“I don’t want to get up,” I groaned, turning off my alarm with a lightening speed reflex that contradicted how sluggish I was feeling, and rolled over to ignore my responsibilities.
“We gotta get up, we still have stuff to do before the banquet,” Megan answered from across the room, somehow willing herself to get out of her bed to start getting ready.
I still could not adjust to waking up. It didn’t matter where I was or what time zone I was in. My body just wanted to sleep, always. Five more minutes is my mantra.
Finally I caved to the guilt that we did need to start getting ready for the banquet, and slowly pulled myself out from under the covers. Immediate regret. Why was waking up always so hard?
For the second day in a row, we pulled on our rain boots, exited The Reluctant, hopped in the Tahoe, and headed over to Gary and Libby’s for breakfast. Like every other morning, people were in the dining room, Gary and Libby were cooking, and the guests were slowly drifting into the kitchen, the smell of biscuits and gravy pulling them gently out into the group. I made myself a cup of coffee, and caught up with everyone over breakfast.
Saturday morning may have started slow, but the rest of Saturday was a whirlwind. After eating, we gathered all the banquet supplies at the house and packed them up, drove over to the Powder House and began to set up. Today was the first day it wasn’t raining since we had arrived in Alaska, and the colors of the mountains and the water vibrantly lit up everywhere around us. What seemed like tallest mountain in Cordova was perpendicular to The Powder House and I would always stare up at it when we arrived. It seemed to radiate a rich green today. I couldn’t stop thinking about how I was probably in the most beautiful place on this planet.
Set up took all day, with a few breaks for nachos, mozzarella sticks, and brownie sundaes. I hadn’t had a single healthy thing since I arrived and the food was starting to take a toll on my energy level and my stomach, but I couldn’t help it. The smoked meats, the fresh fish, and the side dishes and desserts were so tasty that I didn’t want to pass up on something just because I was lacking my essential vitamins and minerals. I was on vacation. I told my body it could deal.
About halfway through set up, I walked outside to grab something when I noticed a car with three dogs in the flat bed of the trunk had pulled up. Immediately distracted, I located the owner of the dogs and the vehicle and asked if I could pet them.
“Oh sure,” she said, with an air of familiarity that implied this question was asked regularly.
“Can I take a picture of them?” I asked, assuming this question was not.
“Of course!” She said, “I actually get asked that all the time.”
Whoops. Guess I was wrong.
The oldest dog stood majestically on a cooler and looked up and over my head toward the sky. He looked so regal I probably spent a solid five minutes taking pictures of him. Megan came outside to see what had happened to me and got distracted by the dogs as well. Finally Greg came out and we had to get back to work with set up.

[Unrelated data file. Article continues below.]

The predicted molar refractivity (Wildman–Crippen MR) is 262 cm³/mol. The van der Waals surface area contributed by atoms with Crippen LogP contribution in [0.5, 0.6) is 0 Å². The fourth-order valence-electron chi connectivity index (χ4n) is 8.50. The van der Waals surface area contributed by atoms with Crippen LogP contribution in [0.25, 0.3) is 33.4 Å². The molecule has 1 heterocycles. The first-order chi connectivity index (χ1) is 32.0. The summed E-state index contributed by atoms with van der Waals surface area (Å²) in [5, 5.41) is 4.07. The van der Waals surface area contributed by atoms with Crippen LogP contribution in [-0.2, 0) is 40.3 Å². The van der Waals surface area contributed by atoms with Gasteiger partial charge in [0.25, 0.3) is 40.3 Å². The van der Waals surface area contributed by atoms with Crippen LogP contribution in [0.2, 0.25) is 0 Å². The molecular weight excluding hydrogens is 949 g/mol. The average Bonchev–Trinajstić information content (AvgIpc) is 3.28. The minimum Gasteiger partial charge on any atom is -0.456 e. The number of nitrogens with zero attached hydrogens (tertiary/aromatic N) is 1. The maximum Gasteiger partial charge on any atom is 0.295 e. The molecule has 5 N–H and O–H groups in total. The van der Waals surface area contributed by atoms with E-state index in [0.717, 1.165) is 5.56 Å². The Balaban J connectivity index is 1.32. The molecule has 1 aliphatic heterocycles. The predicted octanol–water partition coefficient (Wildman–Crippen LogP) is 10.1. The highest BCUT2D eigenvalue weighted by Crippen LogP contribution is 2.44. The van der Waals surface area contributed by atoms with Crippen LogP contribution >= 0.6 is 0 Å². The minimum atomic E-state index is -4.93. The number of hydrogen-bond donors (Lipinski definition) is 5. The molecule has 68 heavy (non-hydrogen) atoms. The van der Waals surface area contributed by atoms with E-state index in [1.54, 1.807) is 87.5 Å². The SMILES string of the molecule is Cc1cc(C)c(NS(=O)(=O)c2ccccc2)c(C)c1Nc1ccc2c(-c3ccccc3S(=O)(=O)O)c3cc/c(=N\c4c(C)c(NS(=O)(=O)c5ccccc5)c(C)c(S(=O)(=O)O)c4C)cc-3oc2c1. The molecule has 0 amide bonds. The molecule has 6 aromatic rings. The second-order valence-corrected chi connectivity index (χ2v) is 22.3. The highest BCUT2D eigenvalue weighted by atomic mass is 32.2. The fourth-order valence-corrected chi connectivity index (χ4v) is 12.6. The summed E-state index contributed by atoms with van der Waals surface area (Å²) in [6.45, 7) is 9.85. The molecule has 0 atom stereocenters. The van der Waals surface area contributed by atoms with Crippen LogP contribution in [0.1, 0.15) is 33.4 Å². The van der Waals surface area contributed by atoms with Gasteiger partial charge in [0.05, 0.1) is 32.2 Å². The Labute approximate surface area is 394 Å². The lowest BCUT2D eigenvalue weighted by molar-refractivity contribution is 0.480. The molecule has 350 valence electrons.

The banquet went well; Megan and I worked games and sold tickets for raffles. People seemed genuinely engaged and to enjoy the event, and everything seemed to run smoothly. Gary bought us roses for a game called Guns n’ Roses, where buying the flower got you an entry ticket. We both genuinely touched by the gesture. I had said it before in the weekend, but it was strange how much at home everyone on the committee made you feel after such a short amount of time. I felt like I had known everyone my whole life.
Neither of us won any of the games we played, but had a great time being a part of the whole thing, and once it wrapped up and we cleaned up, we were finally hit with how exhausted we were. Sitting in The Powder House, we glanced around, taken aback that the event we had come for was already over. A couple of people wanted to head back to The Reluctant for a few drinks, and although we were exhausted it was where we were staying so we obliged.
We had a few drinks, told a few jokes, and all of us watched Megan try to keep her eyes open. She finally conceded to the exhaustion and made the call that it was time for bed.
We said goodbye to everyone and headed back to our hotel room, getting in our pajamas at record speed. As my head hit the pillow, I reflected on how hard it was to believe that Sunday would be our last full day in Cordova. Even though we were only spending three and a half total days there, it felt like we had both been there for much longer and were supposed to stay there for a while more. I wasn’t quite ready to leave this place, and although I was the most tired that I had been since we had arrived, I didn’t quite want to go to sleep because it would mean waking up to our last day.
I checked my phone. It was 12:45. It was almost five in the morning at home.
Oh well, I thought. It’s already tomorrow technically. And with that realization, I shut my eyes and immediately fell asleep.